Venera Gimadieva as Violetta in La traviata, Glyndebourne Festival 2014, Photo: Richard Hubert Smith
Venera Gimadieva as Violetta and cast in La traviata, Glyndebourne Festival 2014, Photo: Richard Hubert Smith
Venera Gimadieva as Violetta and cast in La traviata, Glyndebourne Festival 2014, Photo: Richard Hubert Smith
Venera Gimadieva as Violetta and Michael Fabiano as Alfredo in La traviata, Festival 2014, Photo: Richard Hubert Smith
Venera Gimadieva as Violetta and cast in La traviata, Glyndebourne Festival 2014, Photo: Richard Hubert Smith
Michael Fabiano as Alfredo in La traviata, Festival 2014, Photo: Richard Hubert Smith

‘Glyndebourne's impeccable new Traviata is a palpable hit.’
Rated 5* by The Observer

‘...a Traviata that glances to the past while stepping resolutely into opera’s emotional and dramatic future.’
Rated 4* by The Independent

‘This is a thoroughly captivating night.’
Rated 4* by the Daily Mail 

‘All musical elements fused to make great, stylish music drama of Verdi's intimate tragedy’
Rated 5* by The Arts Desk

'...exquisitely conducted by Mark Elder…there can be no doubt of his mastery of the opera’s dramatic shape and instrumental palette, flawlessly rendered by the London Philharmonic.'
Rated 4* by Daily Telegraph

'Three ideally cast lead singers and Glyndebourne choristers carrying all before them were blest, in Mark Elder, with a conductor capable of shaping and exploring the music so that it gleamed like new.’
Rated 4* by What's On Stage


I was kindly taken to see La Traviata on the 7th October. The singing was amazing. Slightly disappointed in the modern costumes but the thing that myself and my two friends found very disappointing was (we were sitting on the right in the circle on the first floor)that a lot of the action took place in the right hand corner of the stage (with a big blank space in the middle of the stage) and we could not see a thing.Why this was allowed to happen we do not understand when the rest of the stage was practically empty.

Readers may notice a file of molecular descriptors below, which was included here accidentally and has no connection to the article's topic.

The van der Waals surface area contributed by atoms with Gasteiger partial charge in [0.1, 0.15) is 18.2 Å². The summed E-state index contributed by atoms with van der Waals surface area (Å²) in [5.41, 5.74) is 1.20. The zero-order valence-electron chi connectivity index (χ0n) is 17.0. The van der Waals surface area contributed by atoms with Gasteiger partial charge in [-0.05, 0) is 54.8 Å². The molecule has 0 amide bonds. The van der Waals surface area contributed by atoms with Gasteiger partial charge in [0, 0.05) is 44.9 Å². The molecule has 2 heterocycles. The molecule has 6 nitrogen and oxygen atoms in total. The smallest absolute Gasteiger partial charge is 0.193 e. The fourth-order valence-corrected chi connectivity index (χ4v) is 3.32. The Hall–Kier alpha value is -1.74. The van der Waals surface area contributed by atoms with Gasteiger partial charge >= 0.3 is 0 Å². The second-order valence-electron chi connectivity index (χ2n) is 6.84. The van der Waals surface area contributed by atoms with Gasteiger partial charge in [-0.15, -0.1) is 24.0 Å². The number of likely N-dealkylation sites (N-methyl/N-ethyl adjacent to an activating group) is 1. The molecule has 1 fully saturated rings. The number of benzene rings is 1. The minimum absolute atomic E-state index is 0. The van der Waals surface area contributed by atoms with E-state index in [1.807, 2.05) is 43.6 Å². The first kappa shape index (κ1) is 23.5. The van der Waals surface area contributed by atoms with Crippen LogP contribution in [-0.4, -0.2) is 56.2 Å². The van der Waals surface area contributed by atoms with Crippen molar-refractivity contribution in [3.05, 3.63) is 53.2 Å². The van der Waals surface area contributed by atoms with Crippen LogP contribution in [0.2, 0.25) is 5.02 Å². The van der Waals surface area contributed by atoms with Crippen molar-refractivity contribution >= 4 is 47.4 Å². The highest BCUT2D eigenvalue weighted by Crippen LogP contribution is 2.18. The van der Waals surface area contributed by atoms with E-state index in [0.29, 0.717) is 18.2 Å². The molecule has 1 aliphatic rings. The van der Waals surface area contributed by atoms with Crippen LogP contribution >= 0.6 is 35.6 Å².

We have been coming to Glyndebourne now for many years. The production and performance of La Traviata we saw on 20th August was right up there with the best of anything we have seen with you. Truly moving!

Sometimes one knows a few minutes into an operatic production that it is going to be an amazing experience : one that, in Stendhal's words leaves you "drenched" (musically speaking of course and nothing to do with the unkind weather on August 13). Last night's Traviata was such a production. Superb orchestra conducted by David Afkham; one of the most perfect Violettas we have ever seen : warm, sympathetic , with a lovely voice and an exceptional acting talent, Venera Gimadieva has it all. The two Germonts were also excellent and fully deserved the enthusiatic applause they got.